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David Cross talks his new special and pretending not to cry doing stand-up post-COVID

With the arrival of I'm From The Future, the comedian reflects on the end of "selling out" and the worrying trend of ignoring context

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David Cross
David Cross
Photo: David Cross

David Cross has been working regularly as a stand-up comic for more than 30 years. All through his time as a writer on The Ben Stiller Show, his rise to prominence with Bob Odenkirk on HBO’s Mr. Show, his stint as Tobias Fünke on Arrested Development, his three seasons on The Increasingly Poor Decisions Of Todd Margaret, and numerous other series and films, Cross has consistently performed in clubs, bars, and theaters. That is, until the pandemic, when he found himself unable to perform for the longest stretch of his adult life.

Luckily, Cross returns without missing a beat in I’m From The Future, his new stand-up special premiering Saturday, February 12. The show, which will livestream via his website and on demand thereafter, finds Cross returning to his signature themes: Politics, religion, dark-laced absurdism, and the idiosyncratic weirdness he brings to it all.


Because we’ve spoken to Cross for nearly every comedy special he’s done, it seemed apropos to catch up again. Over the course of two days (Cross kindly didn’t want to end our conversation in the middle of a thoughtful discussion, so he called back a day later to continue the chat), he held court on creating a special from scratch, the dismaying direction of popular discourse, and getting choked up during his post-lockdown return to stand-up—not that he wanted to admit it at the time.

The A.V. Club: Prepping for this interview, Pavement’s reissue of Terror Twilight came on—like 45 tracks of outtakes and demos and all that kind of stuff—


David Cross: What does a Pavement demo sound like? [Laughs.] A lot like a Pavement song. Like early Pavement demos, I imagine just sound a lot like Pavement.

AVC: It made me think, though—you’ve done tour documentaries in the past. But would you ever consider doing a warts-and-all reveal doc, where you show your process working out bits?

DC: Well, I kind of did that, reluctantly. I’ve heard really positive things about the end result. Do you know Robert Milazzo? He teaches classes. He has podcasts. He’s a bit of a historian and critic and filmmaker, etc. He’s a really cool dude. Among other things that he does, he has this thing called Assembly, and I was the second season of that. The whole premise is, he’s going through the process, really from the very beginning to the end. And I was reluctant at first just because, I don’t know, I’m just not comfortable with somebody following me through that part of the process [laughs], but I know Robert is a good guy and certainly means well.

So I started to get a set ready and then the pandemic happened and he had to really alter it so that he wasn’t sitting on the same stuff for three or four years or whatever. So I know that’s out there, and I haven’t listened to it—I will someday, it just makes me a little uncomfortable. But I’ve heard really, really good things about it in the sense that it’s an interesting, edifying thing where you, the listener, is learning. It’s not some kind of narcissistic, ego-driven thing. I’ve heard good things. So there you go.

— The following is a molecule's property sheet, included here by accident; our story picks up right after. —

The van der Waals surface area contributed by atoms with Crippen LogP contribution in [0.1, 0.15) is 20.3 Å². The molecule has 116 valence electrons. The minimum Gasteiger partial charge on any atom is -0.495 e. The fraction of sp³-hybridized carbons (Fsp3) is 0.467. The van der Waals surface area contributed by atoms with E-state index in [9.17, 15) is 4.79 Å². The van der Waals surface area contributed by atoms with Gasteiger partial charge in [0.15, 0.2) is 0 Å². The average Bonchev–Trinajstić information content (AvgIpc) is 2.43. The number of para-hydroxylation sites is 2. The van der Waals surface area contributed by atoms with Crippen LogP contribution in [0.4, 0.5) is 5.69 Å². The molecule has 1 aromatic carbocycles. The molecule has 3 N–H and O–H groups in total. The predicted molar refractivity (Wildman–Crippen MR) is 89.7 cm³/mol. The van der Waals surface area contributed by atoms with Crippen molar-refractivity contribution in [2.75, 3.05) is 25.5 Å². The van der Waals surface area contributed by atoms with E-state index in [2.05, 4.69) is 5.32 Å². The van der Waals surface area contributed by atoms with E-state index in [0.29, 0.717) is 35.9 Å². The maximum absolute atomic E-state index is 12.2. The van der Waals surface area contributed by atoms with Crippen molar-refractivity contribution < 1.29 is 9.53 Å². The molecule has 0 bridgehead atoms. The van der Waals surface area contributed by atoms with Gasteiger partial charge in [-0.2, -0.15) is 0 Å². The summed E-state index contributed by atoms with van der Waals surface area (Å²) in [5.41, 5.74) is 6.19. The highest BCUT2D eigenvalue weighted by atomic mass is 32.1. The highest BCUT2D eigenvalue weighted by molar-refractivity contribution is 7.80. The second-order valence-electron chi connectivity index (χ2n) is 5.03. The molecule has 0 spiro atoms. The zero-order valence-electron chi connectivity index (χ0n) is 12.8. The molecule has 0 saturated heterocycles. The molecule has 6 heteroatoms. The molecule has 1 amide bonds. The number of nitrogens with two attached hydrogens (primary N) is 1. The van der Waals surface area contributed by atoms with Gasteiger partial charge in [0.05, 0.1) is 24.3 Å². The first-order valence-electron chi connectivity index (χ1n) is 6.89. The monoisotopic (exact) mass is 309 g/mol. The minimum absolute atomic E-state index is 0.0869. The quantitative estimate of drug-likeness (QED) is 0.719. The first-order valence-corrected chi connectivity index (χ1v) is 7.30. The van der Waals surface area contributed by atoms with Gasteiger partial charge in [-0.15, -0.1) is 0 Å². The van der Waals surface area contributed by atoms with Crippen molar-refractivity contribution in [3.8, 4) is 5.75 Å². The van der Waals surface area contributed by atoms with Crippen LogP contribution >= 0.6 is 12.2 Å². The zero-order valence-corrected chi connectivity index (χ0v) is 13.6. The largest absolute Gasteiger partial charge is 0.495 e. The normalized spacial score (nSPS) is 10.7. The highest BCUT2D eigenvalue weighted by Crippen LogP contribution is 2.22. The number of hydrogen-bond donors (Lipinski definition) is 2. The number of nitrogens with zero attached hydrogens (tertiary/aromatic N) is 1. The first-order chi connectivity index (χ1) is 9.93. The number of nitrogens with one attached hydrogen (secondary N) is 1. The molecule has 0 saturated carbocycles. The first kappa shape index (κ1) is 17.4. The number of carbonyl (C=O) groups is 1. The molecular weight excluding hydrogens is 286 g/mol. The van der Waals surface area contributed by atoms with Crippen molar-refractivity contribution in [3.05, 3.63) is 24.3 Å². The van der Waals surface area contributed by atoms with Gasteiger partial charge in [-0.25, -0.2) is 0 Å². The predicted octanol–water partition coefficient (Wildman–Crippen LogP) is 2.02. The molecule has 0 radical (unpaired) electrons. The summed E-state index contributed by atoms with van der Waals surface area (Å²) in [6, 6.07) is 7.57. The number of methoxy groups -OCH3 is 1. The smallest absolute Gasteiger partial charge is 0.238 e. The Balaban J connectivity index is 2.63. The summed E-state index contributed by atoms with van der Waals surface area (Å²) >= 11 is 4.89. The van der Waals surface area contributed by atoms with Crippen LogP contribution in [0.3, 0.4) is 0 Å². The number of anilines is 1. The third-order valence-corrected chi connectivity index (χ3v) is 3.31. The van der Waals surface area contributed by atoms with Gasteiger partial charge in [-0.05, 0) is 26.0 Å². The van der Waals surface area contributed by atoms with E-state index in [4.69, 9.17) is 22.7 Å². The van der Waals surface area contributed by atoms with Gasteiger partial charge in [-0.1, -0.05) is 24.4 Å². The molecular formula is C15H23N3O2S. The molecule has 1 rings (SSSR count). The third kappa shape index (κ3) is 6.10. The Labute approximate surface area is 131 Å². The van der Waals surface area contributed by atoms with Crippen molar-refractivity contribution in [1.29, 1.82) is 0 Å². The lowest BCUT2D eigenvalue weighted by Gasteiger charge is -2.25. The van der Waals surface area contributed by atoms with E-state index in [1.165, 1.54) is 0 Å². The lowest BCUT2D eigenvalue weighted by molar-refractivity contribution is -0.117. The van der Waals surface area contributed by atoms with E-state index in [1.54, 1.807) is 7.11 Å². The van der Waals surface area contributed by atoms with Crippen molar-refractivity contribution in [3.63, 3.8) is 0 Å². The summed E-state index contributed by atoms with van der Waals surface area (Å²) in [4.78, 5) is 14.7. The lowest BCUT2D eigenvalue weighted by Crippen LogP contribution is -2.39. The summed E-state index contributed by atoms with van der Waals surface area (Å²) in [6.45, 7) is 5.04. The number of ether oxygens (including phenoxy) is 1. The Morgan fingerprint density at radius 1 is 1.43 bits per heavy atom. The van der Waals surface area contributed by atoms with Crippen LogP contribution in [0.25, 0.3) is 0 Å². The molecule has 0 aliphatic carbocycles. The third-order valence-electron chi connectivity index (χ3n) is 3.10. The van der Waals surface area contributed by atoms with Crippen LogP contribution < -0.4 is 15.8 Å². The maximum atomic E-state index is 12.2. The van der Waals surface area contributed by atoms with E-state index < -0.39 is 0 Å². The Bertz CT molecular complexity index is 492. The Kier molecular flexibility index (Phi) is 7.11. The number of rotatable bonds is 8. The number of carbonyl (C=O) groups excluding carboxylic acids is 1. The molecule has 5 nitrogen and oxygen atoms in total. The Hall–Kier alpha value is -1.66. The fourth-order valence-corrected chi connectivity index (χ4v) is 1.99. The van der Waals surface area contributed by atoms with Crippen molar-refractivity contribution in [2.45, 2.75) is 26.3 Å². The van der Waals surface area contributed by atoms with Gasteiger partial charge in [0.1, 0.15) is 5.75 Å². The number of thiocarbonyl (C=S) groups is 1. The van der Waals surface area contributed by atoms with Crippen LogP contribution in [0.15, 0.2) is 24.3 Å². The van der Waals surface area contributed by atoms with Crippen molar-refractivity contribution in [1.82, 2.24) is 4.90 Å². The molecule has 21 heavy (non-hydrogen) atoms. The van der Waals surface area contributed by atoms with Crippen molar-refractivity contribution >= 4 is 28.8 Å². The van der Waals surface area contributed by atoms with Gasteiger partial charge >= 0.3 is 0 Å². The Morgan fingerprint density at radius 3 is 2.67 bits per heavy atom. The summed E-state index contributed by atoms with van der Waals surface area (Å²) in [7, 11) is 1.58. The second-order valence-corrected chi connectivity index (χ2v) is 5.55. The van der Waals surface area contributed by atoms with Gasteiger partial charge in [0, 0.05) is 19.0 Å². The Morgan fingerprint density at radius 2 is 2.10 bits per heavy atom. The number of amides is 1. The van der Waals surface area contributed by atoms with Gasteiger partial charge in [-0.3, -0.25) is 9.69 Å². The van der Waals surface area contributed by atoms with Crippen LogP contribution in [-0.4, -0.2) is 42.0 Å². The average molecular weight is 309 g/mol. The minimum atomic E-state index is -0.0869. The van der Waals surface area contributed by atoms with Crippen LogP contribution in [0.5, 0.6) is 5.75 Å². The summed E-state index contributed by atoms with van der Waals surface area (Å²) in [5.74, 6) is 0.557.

AVC: It’s interesting, right? With other people, you kind of want to see how the sausage gets made, and yet, it’s a very uncomfortable thought, letting people see a first draft, so to speak.

DC: Right? I guess if everything’s edited down… I think any kind of artistic endeavor is hampered by self-consciousness or, you know, an awareness of this other thing, whether it’s benign or not. And I don’t know, I was kind of afraid of that a little bit, you know? And just knowing myself, like, oh, I’d have to speak to it, and it would just somehow alter what I was trying to do.

AVC: Politics has always been a big part of your arsenal. After all this time, when you’re developing a bit on politics, does it feel like tapping a certain vein versus other topics? Or is it all just part of wherever your brain goes? You’re just following intuition, regardless of topic?


DC: Oh no, it’s all wherever my brain goes. Yeah, it’s definitely the latter. And you know, it’s it’s not because of us that that chunk of material up front is is political per se. It’s been turned into that. It doesn’t feel political to me, even though it is and has unfortunately become so. But if you asked me, two weeks from now, if we were at a bar and you were like, list your political bits, I never would even think about that stuff. There’s one reference to right wing people who are dying of COVID. But outside of that, it doesn’t feel political to me, even though, yes, it is, certainly the media presents it that way. But when I was talking about it, it didn’t feel like that. There’s definitely an us-and-them quality to it. But that could easily apply to atheists and, you know, observant Orthodox Jews or atheists and Catholics or whatever the us-and-them thing is. But it doesn’t seem political to me.

AVC: Do you find that your audience expects you to tackle certain things?

DC: Oh, for sure. The whole thing is evolving. It grows as my audience ages with me, and then younger people are made aware of me and want to check my stuff out or like it. But I learned probably three specials ago, there’s a faction of people, like, “Stop talking about religion and politics!” And then there are some people who are like, “You should talk more about religion and politics!” And then most of the people, 75 percent, are just copacetic with the set. They kind of come knowing I’m going to do a little bit of this, a little bit that, that’s that’s how it seems.